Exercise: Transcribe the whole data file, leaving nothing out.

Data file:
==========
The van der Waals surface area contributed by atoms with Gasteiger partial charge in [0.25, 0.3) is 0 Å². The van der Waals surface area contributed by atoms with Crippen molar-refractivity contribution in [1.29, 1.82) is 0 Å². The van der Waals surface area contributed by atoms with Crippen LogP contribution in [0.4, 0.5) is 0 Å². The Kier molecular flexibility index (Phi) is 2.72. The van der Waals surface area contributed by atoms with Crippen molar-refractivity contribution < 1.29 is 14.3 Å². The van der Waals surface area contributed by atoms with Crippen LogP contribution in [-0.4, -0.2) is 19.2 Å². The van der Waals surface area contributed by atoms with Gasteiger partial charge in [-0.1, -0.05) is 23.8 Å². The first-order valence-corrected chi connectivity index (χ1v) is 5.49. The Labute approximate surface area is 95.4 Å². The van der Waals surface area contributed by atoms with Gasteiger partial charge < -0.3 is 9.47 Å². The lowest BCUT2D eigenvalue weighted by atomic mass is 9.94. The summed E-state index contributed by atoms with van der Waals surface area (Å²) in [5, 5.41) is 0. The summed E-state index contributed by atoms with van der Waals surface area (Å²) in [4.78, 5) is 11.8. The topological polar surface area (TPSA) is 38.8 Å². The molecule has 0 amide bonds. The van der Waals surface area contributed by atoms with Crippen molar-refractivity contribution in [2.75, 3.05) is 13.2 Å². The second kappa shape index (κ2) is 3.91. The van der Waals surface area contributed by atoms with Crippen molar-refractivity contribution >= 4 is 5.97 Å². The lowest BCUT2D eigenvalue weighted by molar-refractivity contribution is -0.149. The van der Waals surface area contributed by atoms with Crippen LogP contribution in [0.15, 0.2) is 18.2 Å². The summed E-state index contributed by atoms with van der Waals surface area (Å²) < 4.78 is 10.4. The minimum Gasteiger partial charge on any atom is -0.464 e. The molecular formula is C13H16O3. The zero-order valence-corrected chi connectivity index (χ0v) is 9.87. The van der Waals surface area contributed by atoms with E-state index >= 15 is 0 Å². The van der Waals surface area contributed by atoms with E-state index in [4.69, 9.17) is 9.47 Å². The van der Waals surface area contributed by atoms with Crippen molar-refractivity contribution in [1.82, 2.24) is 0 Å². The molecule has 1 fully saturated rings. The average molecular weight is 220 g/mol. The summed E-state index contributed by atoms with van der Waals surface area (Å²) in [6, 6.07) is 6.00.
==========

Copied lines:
The van der Waals surface area contributed by atoms with Gasteiger partial charge in [0.25, 0.3) is 0 Å². The van der Waals surface area contributed by atoms with Crippen molar-refractivity contribution in [1.29, 1.82) is 0 Å². The van der Waals surface area contributed by atoms with Crippen LogP contribution in [0.4, 0.5) is 0 Å². The Kier molecular flexibility index (Phi) is 2.72. The van der Waals surface area contributed by atoms with Crippen molar-refractivity contribution < 1.29 is 14.3 Å². The van der Waals surface area contributed by atoms with Crippen LogP contribution in [-0.4, -0.2) is 19.2 Å². The van der Waals surface area contributed by atoms with Gasteiger partial charge in [-0.1, -0.05) is 23.8 Å². The first-order valence-corrected chi connectivity index (χ1v) is 5.49. The Labute approximate surface area is 95.4 Å². The van der Waals surface area contributed by atoms with Gasteiger partial charge < -0.3 is 9.47 Å². The lowest BCUT2D eigenvalue weighted by atomic mass is 9.94. The summed E-state index contributed by atoms with van der Waals surface area (Å²) in [5, 5.41) is 0. The summed E-state index contributed by atoms with van der Waals surface area (Å²) in [4.78, 5) is 11.8. The topological polar surface area (TPSA) is 38.8 Å². The molecule has 0 amide bonds. The van der Waals surface area contributed by atoms with Crippen molar-refractivity contribution in [2.75, 3.05) is 13.2 Å². The second kappa shape index (κ2) is 3.91. The van der Waals surface area contributed by atoms with Crippen molar-refractivity contribution >= 4 is 5.97 Å². The lowest BCUT2D eigenvalue weighted by molar-refractivity contribution is -0.149. The van der Waals surface area contributed by atoms with Crippen LogP contribution in [0.15, 0.2) is 18.2 Å². The summed E-state index contributed by atoms with van der Waals surface area (Å²) < 4.78 is 10.4. The minimum Gasteiger partial charge on any atom is -0.464 e. The molecular formula is C13H16O3. The zero-order valence-corrected chi connectivity index (χ0v) is 9.87. The van der Waals surface area contributed by atoms with E-state index >= 15 is 0 Å². The van der Waals surface area contributed by atoms with E-state index in [4.69, 9.17) is 9.47 Å². The van der Waals surface area contributed by atoms with Crippen molar-refractivity contribution in [1.82, 2.24) is 0 Å². The molecule has 1 fully saturated rings. The average molecular weight is 220 g/mol. The summed E-state index contributed by atoms with van der Waals surface area (Å²) in [6, 6.07) is 6.00.